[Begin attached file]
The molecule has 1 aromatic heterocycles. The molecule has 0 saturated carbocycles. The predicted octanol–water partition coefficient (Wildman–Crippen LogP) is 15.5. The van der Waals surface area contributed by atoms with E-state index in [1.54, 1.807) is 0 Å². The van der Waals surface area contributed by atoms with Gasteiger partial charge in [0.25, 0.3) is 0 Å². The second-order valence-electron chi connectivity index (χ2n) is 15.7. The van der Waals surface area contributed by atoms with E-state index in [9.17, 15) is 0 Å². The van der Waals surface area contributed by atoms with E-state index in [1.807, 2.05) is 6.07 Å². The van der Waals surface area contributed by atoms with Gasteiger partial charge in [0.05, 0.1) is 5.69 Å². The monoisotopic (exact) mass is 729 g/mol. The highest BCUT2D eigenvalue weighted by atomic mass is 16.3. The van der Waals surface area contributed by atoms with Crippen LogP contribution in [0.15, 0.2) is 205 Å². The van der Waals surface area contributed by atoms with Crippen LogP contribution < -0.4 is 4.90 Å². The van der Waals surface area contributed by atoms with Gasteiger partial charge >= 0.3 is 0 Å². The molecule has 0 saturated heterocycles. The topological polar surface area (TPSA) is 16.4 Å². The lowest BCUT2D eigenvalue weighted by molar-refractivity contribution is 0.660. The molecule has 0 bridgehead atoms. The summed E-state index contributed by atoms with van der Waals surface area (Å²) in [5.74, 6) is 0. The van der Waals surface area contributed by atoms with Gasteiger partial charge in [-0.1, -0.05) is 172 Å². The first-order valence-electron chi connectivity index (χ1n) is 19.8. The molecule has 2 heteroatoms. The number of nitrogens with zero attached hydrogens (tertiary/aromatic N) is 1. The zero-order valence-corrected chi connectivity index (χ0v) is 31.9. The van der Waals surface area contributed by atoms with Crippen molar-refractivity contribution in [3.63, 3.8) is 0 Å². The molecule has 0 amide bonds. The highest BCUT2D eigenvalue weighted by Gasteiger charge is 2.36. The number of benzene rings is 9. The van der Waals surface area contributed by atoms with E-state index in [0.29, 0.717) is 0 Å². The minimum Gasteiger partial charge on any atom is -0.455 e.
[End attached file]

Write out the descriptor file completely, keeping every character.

The molecule has 1 aromatic heterocycles. The molecule has 0 saturated carbocycles. The predicted octanol–water partition coefficient (Wildman–Crippen LogP) is 15.5. The van der Waals surface area contributed by atoms with E-state index in [1.54, 1.807) is 0 Å². The van der Waals surface area contributed by atoms with Gasteiger partial charge in [0.25, 0.3) is 0 Å². The second-order valence-electron chi connectivity index (χ2n) is 15.7. The van der Waals surface area contributed by atoms with E-state index in [9.17, 15) is 0 Å². The van der Waals surface area contributed by atoms with E-state index in [1.807, 2.05) is 6.07 Å². The van der Waals surface area contributed by atoms with Gasteiger partial charge in [0.05, 0.1) is 5.69 Å². The monoisotopic (exact) mass is 729 g/mol. The highest BCUT2D eigenvalue weighted by atomic mass is 16.3. The van der Waals surface area contributed by atoms with Crippen LogP contribution in [0.15, 0.2) is 205 Å². The van der Waals surface area contributed by atoms with Crippen LogP contribution < -0.4 is 4.90 Å². The van der Waals surface area contributed by atoms with Gasteiger partial charge >= 0.3 is 0 Å². The molecule has 0 saturated heterocycles. The topological polar surface area (TPSA) is 16.4 Å². The lowest BCUT2D eigenvalue weighted by molar-refractivity contribution is 0.660. The molecule has 0 bridgehead atoms. The summed E-state index contributed by atoms with van der Waals surface area (Å²) in [5.74, 6) is 0. The van der Waals surface area contributed by atoms with Gasteiger partial charge in [-0.1, -0.05) is 172 Å². The first-order valence-electron chi connectivity index (χ1n) is 19.8. The molecule has 2 heteroatoms. The number of nitrogens with zero attached hydrogens (tertiary/aromatic N) is 1. The zero-order valence-corrected chi connectivity index (χ0v) is 31.9. The van der Waals surface area contributed by atoms with Crippen molar-refractivity contribution in [3.63, 3.8) is 0 Å². The molecule has 0 amide bonds. The highest BCUT2D eigenvalue weighted by Gasteiger charge is 2.36. The number of benzene rings is 9. The van der Waals surface area contributed by atoms with E-state index in [0.29, 0.717) is 0 Å². The minimum Gasteiger partial charge on any atom is -0.455 e.